Blog are supposed to be a place to pour out your heart about things you love. I launched Lightbackpacking.com June 17, 2006 (hard to believe) with that in mind and have posted lots of information about gear, trips and tips for going light and ultralight on the trail. This year, mainly because of my work schedule, I’ve gotten out only twice, thus a dearth of posts about anything worthwhile to add to the conversation. However, I am constantly looking for new “stuff” and idea to help you go lightly and not be burdened by the pack. Luckily manufacturers have embraced the ultralight philosophy (not so in 2006), which makes going light or ultralight much easier.
If you want to share your tips or ideas for best of class equipment and technique for ultralight backpacking, I’ll be happy to forward them to my readers.
Backpacker Magazine’s test crew says there is a lot of hype about great breathable rain gear so they put four to the test: Mammut Felsturm Half-Zip, Westcomb Apoc, Mountain Hardware Jovian and Columbia Peak 2 Peak / Peak Power. Check out the review. Two that meet my sub-1 pound “ultra light” test: the Mammut and Columbia.
One of my favorite backpacks is Redwood National Park in Northern California — particularly Redwood Creek where you are surrounded by towering old growth redwoods.
Access goes something like this: you get you permit at park headquarters. They give you the combination to a locked gate. Past the gate, you drive 6-7 miles to a parking area. From there, you hike a mere 1.5 miles down to the creek and your backpacking camp.
With your camp set up along the creek, you take a great 7.5 mile round trip along the Dolason Prairie Trail up through redwood groves and pristine forest to open prairie views and an overview of the entire area.
Backpacker Magazine’s 2011′s Gear Guide is out and is filled with every piece of gear on the market worth considering. I took a quick look at ultralight stuff and found an interesting tent, the NEMO Moto 1P tent. It’s just two pounds and since the tester was 6-feet-7 inches tall and found some comfort in it, I think it it worth checking out. It is pricey at $330, but less ounces often equal more $$ in the world of ultralight backpacking.
I own an Osprey Aether (no longer made) at 1 pound, nine ounces and an Osprey Atmos 35 (discontinued) at 2 pounds, 4 ounces and love both. The Atmos 35 is really solid with a frame, mesh net at your back and really stretchy pockets all around. You can go for a week or more in this 35-liter pack. Just when I thought Osprey had completely abandoned the ultralight market with many packs at 4-5 pounds (not ultralight), I was pleased to discover the Hornet series at sub-two pounds. They have lots of choices for men and women. Worth a look at the company website.
I own three Therma-a-Rest pads (2.5 pounds, my original; 1 pound, four ounces (full size) and a 3/4 body version at 15 ounces) and a Downmat 7 (filled with down and really warm) that comes in at a little over two pounds. Of course, the 3/4 pad would be the first choice for the ultralight backpacker. But the lightness comes with a trade-off: you sacrifice comfort and warmth by having your lower legs and feet hanging off the mat. If the weather is warm, it’s not a problem. But now you don’t have to settle for less comfort to get the advantages of fewer ounces.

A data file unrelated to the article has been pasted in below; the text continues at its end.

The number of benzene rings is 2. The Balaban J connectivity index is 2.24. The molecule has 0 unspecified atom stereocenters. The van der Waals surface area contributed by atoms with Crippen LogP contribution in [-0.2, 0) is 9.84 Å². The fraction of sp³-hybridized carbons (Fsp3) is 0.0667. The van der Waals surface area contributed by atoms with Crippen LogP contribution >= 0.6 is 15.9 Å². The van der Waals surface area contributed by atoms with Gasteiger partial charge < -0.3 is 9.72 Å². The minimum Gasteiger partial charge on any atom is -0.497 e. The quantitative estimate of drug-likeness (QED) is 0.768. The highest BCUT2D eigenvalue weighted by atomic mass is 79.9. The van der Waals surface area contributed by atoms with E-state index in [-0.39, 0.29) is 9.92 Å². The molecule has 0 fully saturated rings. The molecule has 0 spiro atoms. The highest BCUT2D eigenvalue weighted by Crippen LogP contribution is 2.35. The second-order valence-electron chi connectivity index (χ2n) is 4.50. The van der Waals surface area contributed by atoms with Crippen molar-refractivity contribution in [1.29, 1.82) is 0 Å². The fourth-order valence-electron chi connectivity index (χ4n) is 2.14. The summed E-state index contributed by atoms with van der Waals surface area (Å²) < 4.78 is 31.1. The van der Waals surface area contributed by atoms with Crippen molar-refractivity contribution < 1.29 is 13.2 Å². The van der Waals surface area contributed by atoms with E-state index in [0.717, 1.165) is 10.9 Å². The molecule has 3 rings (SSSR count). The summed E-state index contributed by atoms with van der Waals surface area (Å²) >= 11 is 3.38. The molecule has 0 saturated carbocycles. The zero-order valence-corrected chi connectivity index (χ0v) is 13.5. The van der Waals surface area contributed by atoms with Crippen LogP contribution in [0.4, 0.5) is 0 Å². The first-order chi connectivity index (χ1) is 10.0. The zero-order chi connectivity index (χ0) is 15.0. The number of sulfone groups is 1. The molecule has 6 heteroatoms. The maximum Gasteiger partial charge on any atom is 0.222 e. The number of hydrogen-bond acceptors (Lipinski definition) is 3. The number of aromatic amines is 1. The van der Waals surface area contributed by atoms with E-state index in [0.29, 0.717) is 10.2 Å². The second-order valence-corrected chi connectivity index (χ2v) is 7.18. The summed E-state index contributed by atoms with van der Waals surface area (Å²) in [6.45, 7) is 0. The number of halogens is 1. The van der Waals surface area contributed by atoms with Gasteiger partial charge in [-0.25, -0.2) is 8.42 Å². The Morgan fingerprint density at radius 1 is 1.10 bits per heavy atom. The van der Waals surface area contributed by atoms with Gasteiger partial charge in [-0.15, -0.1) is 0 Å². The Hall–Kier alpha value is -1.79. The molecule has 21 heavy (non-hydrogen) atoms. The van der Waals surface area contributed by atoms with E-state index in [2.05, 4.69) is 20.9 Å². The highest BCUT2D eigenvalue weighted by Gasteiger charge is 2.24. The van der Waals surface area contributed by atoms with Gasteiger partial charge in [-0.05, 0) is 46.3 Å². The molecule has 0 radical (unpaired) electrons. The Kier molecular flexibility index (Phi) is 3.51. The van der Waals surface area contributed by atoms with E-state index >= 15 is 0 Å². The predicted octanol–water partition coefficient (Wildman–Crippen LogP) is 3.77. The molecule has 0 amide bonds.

I was at REI last week just checking out gear when I came across the Therm-a-Rest NeoAir.
The new NeoAir pad is full size, a couple of inches thick and packs down really small — about the size of a one-liter bottle. It’s worth a look.
I’ve heard it said that if you were stranded on an island, aspirin would be the one essential drug in your first aid kid. You might say that duct tape plays a similar role for those of us who venture into the wilderness. You can use it to repair broken poles and patch tents, sleeping bags and pants. Or create a sling for a injured arm. Backpacker Magazine this month sent me a link to “101 First Aid” tips and they demonstrate how to stabilize a sprained ankle with the versatile tape.It’s worth a look.
The Point Cabrillo Lighthouse is one of the few working lighthouses left in America. It was built in 1909 and restored and relighted in 1999 as a federal aid to navigation. Located between Mendocino Village (Cabot Cove, Maine in ‘Murder She Wrote’) and Fort Bragg, California, about 150 miles north of San Francisco, the 300 acres, now a state historic park, is chriss-crossed with trails and great spots to watch migrating grays, blues and humpback whales. I am one of its lightkeepers, once a month going up into the lantern room where we wash windows and clean the brass. It also is one of my favorite places for taking photos. Surrounded by about dozen other state parks, hiking in the forest or along beaches is fantastic.
I just did a video on ultralight backpacking camp shoes — shoes that make steam crossings easier, give you more comfort around the campfire. A email from Backpacker Magazine highlights the new Teva Illums, $50 flip flops (a lot of money) with a light built in.
Backpacker says they are “made with the outdoor enthusiast in mind–massaging footbeds, illuminating LED lights, sturdy straps, and rock-solid arch support are just some of their sporty features.” They give the weight as 12.4 ounces for a woman’s size 8 (why do they always choose small size). I’m guessing maybe 15 ounces for the men’s version. It’s worth looking at. After injuring my achilles on a 10-mile first day backpack on California’s Lost Coast because of poorly broken in boots, a alternative pair of shoes can be important.
My hiking shoes are waterproof Keen “tennis” shoes. But after walking across too many streams barefoot on sharp rocks — and an achilles injury from new boots — I decided to carry a second pair of shoes. Extra shoes, of course, means extra weight. This video shoes three alternatives. I encourage you to share other options with my readers.